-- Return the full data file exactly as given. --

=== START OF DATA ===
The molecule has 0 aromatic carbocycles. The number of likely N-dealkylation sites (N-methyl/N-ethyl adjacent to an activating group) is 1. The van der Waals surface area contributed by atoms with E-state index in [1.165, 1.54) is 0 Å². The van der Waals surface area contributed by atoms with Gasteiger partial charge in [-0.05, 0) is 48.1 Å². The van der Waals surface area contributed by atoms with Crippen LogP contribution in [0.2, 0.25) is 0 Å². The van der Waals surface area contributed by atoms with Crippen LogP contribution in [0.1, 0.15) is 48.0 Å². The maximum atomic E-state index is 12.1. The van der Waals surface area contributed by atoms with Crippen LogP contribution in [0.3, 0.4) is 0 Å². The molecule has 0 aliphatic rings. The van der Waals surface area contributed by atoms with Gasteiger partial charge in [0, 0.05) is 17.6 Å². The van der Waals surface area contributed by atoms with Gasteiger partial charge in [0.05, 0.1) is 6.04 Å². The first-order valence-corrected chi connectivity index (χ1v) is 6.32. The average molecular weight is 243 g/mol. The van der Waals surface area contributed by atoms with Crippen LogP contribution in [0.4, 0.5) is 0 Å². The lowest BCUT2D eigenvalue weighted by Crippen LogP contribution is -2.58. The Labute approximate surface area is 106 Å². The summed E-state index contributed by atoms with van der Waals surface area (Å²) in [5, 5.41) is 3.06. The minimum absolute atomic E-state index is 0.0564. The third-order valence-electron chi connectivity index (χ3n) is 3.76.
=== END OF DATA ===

The molecule has 0 aromatic carbocycles. The number of likely N-dealkylation sites (N-methyl/N-ethyl adjacent to an activating group) is 1. The van der Waals surface area contributed by atoms with E-state index in [1.165, 1.54) is 0 Å². The van der Waals surface area contributed by atoms with Gasteiger partial charge in [-0.05, 0) is 48.1 Å². The van der Waals surface area contributed by atoms with Crippen LogP contribution in [0.2, 0.25) is 0 Å². The van der Waals surface area contributed by atoms with Crippen LogP contribution in [0.1, 0.15) is 48.0 Å². The maximum atomic E-state index is 12.1. The van der Waals surface area contributed by atoms with Crippen LogP contribution in [0.3, 0.4) is 0 Å². The molecule has 0 aliphatic rings. The van der Waals surface area contributed by atoms with Gasteiger partial charge in [0, 0.05) is 17.6 Å². The van der Waals surface area contributed by atoms with Gasteiger partial charge in [0.05, 0.1) is 6.04 Å². The first-order valence-corrected chi connectivity index (χ1v) is 6.32. The average molecular weight is 243 g/mol. The van der Waals surface area contributed by atoms with Crippen LogP contribution in [0.4, 0.5) is 0 Å². The lowest BCUT2D eigenvalue weighted by Crippen LogP contribution is -2.58. The Labute approximate surface area is 106 Å². The summed E-state index contributed by atoms with van der Waals surface area (Å²) in [5, 5.41) is 3.06. The minimum absolute atomic E-state index is 0.0564. The third-order valence-electron chi connectivity index (χ3n) is 3.76.